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A Puzzle about Communication

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Abstract

It seems plausible that successfully communicating with our peers requires entertaining the same thoughts as they do. We argue that this view is incompatible with other, independently plausible principles of thought individuation. Our argument is based on a puzzle inspired by the Kripkean story of Peter and Paderewski: having developed several variations of the original story, we conclude that understanding and communication cannot be modeled as a process of thought transfer between speaker and hearer. While we are not the first to reach this conclusion, the significance of our argument lies in the fact that it only relies on widely accepted premises, without depending on any especially controversial theory of mental and linguistic content. We conclude by drawing out the implications of that conclusion: if communication and understanding do not require thought identity, then one important motivation for the postulation of inter-personally shared thoughts is undercut.

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Notes

  1. The arguments in this paper represent a (partial) departure from the view defended in Onofri (2018).

  2. Our terminology is based on classic works in this area, most notably Frege (1892, 1918/1956) and Evans (1982). More on this in Sect. 3.

  3. See for instance Frege (1918/1956), Peacocke (1992).

  4. See for instance Fodor (1998), Margolis and Laurence (2007).

  5. For some recent works on the topic, see for instance Soames (2002) and Chalmers (2011).

  6. For a case where the hearer identifies the right referent in a lucky way and therefore does not seem to understand, see Loar (1976).

  7. See Evans (1982, 21–22) on the ‘Fregean model of communication’ and Heck (2002, 6) on the ‘Naïve Model of Communication’. See also: Stalnaker’s (1978) influential account of assertion, Egan (2007) and Torre (2010) on the ‘belief-transfer model of assertion’, Onofri (2018), and Kindermann (2019).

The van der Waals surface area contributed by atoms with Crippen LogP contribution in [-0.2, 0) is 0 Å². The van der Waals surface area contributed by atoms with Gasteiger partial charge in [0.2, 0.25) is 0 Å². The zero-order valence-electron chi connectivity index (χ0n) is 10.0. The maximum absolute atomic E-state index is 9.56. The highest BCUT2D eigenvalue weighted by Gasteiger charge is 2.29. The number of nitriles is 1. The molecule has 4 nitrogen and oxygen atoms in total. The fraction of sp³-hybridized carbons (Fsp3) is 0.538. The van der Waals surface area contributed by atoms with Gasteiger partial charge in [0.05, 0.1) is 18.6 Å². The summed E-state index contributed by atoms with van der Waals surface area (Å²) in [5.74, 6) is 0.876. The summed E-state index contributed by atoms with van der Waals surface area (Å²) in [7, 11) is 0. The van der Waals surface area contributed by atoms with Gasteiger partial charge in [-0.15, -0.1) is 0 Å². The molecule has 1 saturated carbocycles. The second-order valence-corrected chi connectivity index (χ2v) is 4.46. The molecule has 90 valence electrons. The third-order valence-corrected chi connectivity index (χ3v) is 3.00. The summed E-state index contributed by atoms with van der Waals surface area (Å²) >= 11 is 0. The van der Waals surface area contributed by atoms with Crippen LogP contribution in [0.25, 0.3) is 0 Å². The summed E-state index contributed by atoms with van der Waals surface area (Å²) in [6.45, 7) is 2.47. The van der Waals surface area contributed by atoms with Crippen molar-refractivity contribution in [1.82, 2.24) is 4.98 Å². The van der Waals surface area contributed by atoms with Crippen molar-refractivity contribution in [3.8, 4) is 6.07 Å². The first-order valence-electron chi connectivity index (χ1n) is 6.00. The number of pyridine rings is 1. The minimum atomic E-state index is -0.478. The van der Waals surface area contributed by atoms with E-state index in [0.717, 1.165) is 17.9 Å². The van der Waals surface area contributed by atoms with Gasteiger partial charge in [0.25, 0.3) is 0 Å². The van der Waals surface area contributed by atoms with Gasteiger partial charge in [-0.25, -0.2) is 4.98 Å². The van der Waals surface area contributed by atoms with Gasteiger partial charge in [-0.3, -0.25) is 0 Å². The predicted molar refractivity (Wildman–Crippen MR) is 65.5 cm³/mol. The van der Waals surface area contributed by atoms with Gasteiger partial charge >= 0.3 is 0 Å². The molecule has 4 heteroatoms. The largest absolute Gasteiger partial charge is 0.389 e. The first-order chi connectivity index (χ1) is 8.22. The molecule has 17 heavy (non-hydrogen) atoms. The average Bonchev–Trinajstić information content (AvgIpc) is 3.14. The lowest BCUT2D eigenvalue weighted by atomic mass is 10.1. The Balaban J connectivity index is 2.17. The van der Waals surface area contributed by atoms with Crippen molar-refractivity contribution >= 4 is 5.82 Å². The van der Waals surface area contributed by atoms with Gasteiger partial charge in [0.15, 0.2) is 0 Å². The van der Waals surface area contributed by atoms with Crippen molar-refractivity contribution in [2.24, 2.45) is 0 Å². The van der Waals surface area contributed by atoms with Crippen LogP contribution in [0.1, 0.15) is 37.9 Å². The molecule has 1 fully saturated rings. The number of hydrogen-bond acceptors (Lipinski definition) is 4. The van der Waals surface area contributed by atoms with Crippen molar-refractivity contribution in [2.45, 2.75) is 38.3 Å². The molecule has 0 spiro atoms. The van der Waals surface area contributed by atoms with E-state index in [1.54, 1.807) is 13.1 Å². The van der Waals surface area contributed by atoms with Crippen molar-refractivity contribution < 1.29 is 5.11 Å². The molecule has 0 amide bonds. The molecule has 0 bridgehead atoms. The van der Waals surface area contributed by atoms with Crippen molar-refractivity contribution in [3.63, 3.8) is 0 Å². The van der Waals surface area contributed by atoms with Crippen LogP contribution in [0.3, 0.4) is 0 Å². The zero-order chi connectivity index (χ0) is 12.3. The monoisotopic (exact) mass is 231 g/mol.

8. For now, we set aside premise (4) and the transitivity of identity, but we’ll return to this in Sect. 7.

  9. Thanks to an anonymous referee for bringing up this possible response.

  10. See, for example, Perry’s (1979) discussion of Frege’s (1918) view that first-person thought is unshareable.

  11. Segal (2003) also takes inspiration from Loar (1988) in devising related cases purporting to show that cognitive content is holistic. His case involves no communication between the subjects and also presents other important differences from ours.

  12. A less extravagant version can be obtained if Peter thinks there are two different substances on our planet, with chemical structure H2O and XYZ respectively. He might then think that Petra and her friend unknowingly refer to different substances because of their different causal histories – they are from different parts of the planet and neither of them has interacted with “the other substance”.

  13. For discussion of the distinction, see Fine (2007), Recanati (2016). The present paragraph owes much to Perry’s (1980) discussion of belief retention.

  14. The term ‘transparency’ comes from an influential paper by Boghossian (1994). For a recent survey of the debate, see Wikforss (2015).

  15. For instance, Kaplan (1989) classifies the second-person pronoun as a demonstrative.

  16. The same applies to another possible response to the puzzle, which goes as follows: when we say that Petra expresses the same thought in her two exchanges with Peter (premise (1) of the puzzle), ‘same thought’ expresses a non-transitive relation between her thoughts at different times. It would then be invalid to derive our contradictory conclusion by applying the transitivity of identity, as our argument does. One author who rejects transitivity even in the intrapersonal case is Prosser (2019).